Dawlbie is a name that was brought to England
by the ancestors of the Dawlbie family when they migrated to the region after the Norman Conquest
in 1066. The Dawlbie family lived in Lancashire
. The name derives, however, from the family's former place of residence, Auby, Normandy
, where they would have been referred to as D'Auby, meaning from Auby
Early Origins of the Dawlbie family
The surname Dawlbie was first found in Lancashire
where they held a family seat
from early times.
Early History of the Dawlbie family
This web page shows only a small excerpt of our Dawlbie research.Another 215 words (15 lines of text) covering the years 1220, 1379, 1455, 1421, 1435, 1589, 1616, 1672, 1588, 1631, 1627, 1694, 1625, 1686, 1662, 1683, 1683, 1627, 1694, 1662, 1710 and 1707 are included under the topic Early Dawlbie History in all our PDF Extended History products and printed products wherever possible.
Dawlbie Spelling Variations
in names were a common occurrence in the eras before English spelling was standardized a few hundred
years ago. In the Middle Ages, even the literate regularly changed the spellings of their names as the English language incorporated elements of French, Latin, and other European languages. Many variations of the name Dawlbie have been found, including Dalby, Dalbie, Daylby, Dailby, D'Alby, D'Aubly and many more.
Early Notables of the Dawlbie family (pre 1700)
Outstanding amongst the family at this time was Richard Dalby (died before 1455), an English politician, Member of the Parliament of England
for Gloucester from 1421 to 1435; Robert Dalby (died 1589), an English Catholic priest and martyr; Edward Dalby (ca.1616-1672), a Recorder of Reading, Berkshire; William Dolben (c.
1588-1631), a... Another 82 words (6 lines of text) are included under the topic Early Dawlbie Notables in all our PDF Extended History products and printed products wherever possible.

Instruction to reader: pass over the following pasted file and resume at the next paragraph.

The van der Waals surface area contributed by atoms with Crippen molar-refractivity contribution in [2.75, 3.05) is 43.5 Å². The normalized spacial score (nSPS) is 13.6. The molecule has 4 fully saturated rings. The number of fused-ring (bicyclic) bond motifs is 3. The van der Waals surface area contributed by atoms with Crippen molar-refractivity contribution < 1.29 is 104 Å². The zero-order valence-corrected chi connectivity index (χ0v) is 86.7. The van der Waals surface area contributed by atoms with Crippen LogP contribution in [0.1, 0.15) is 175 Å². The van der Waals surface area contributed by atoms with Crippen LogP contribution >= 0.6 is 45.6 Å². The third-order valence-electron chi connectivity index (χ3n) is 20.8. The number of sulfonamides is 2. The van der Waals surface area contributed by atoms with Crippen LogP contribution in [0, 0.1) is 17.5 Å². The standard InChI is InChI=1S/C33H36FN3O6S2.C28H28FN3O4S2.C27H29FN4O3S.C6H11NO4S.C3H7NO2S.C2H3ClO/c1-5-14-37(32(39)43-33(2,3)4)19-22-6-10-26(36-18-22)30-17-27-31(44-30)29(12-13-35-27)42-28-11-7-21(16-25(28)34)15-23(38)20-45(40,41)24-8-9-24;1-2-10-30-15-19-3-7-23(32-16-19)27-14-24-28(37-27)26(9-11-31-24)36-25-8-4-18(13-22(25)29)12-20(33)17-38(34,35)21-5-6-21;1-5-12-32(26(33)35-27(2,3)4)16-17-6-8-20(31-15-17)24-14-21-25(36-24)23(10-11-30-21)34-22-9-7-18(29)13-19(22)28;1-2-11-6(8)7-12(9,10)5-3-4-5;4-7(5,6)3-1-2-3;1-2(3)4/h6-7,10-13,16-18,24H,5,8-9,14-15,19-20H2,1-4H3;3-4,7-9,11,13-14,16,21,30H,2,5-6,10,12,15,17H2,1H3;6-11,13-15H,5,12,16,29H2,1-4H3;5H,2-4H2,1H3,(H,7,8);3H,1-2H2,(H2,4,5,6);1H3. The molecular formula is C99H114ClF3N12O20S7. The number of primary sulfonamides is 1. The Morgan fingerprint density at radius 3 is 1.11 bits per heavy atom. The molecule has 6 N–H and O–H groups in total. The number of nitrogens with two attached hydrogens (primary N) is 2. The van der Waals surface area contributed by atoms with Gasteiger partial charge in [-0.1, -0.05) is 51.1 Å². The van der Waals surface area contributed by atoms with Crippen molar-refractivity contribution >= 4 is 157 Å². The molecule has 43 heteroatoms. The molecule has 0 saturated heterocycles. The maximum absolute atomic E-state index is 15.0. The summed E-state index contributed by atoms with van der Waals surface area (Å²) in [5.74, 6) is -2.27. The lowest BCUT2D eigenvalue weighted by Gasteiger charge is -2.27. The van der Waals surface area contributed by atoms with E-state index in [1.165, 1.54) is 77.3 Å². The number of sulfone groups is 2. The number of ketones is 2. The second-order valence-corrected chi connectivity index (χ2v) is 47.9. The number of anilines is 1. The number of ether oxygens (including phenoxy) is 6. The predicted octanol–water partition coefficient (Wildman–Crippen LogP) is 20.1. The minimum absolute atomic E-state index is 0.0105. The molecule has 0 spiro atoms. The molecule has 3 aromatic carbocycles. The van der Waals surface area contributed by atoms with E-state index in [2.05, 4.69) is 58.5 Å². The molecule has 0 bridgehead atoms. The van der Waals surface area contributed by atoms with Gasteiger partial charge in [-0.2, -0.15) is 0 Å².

Migration of the Dawlbie family to the New World and Oceana
For many English families, the social climate in England
was oppressive and lacked opportunity for change. For such families, the shores of Ireland
, and the New World beckoned. They left their homeland at great expense in ships that were overcrowded and full of disease. Many arrived after the long voyage sick, starving, and without a penny. But even those were greeted with greater opportunity than they could have experienced back home. Numerous English settlers who arrived in the United States and Canada at this time went on to make important contributions to the developing cultures of those countries. Many of those families went on to make significant contributions to the rapidly developing colonies in which they settled. Early North American records indicate many people bearing the name Dawlbie were among those contributors: William Dalbie who settled in Virginia in 1623; Joane Dalbey settled in Barbados in 1679; John Dalby settled in Virginia in 1679; Susan Dalby settled in Maryland in 1736.
The Dawlbie Motto
The motto was originally a war cry or slogan. Mottoes first began to be shown with arms in the 14th and 15th centuries, but were not in general use until the 17th century. Thus the oldest coats of arms generally do not include a motto. Mottoes seldom form part of the grant of arms: Under most heraldic authorities, a motto is an optional component of the coat of arms, and can be added to or changed at will; many families have chosen not to display a motto.
Motto: In Deo spero
Motto Translation: I hope in God.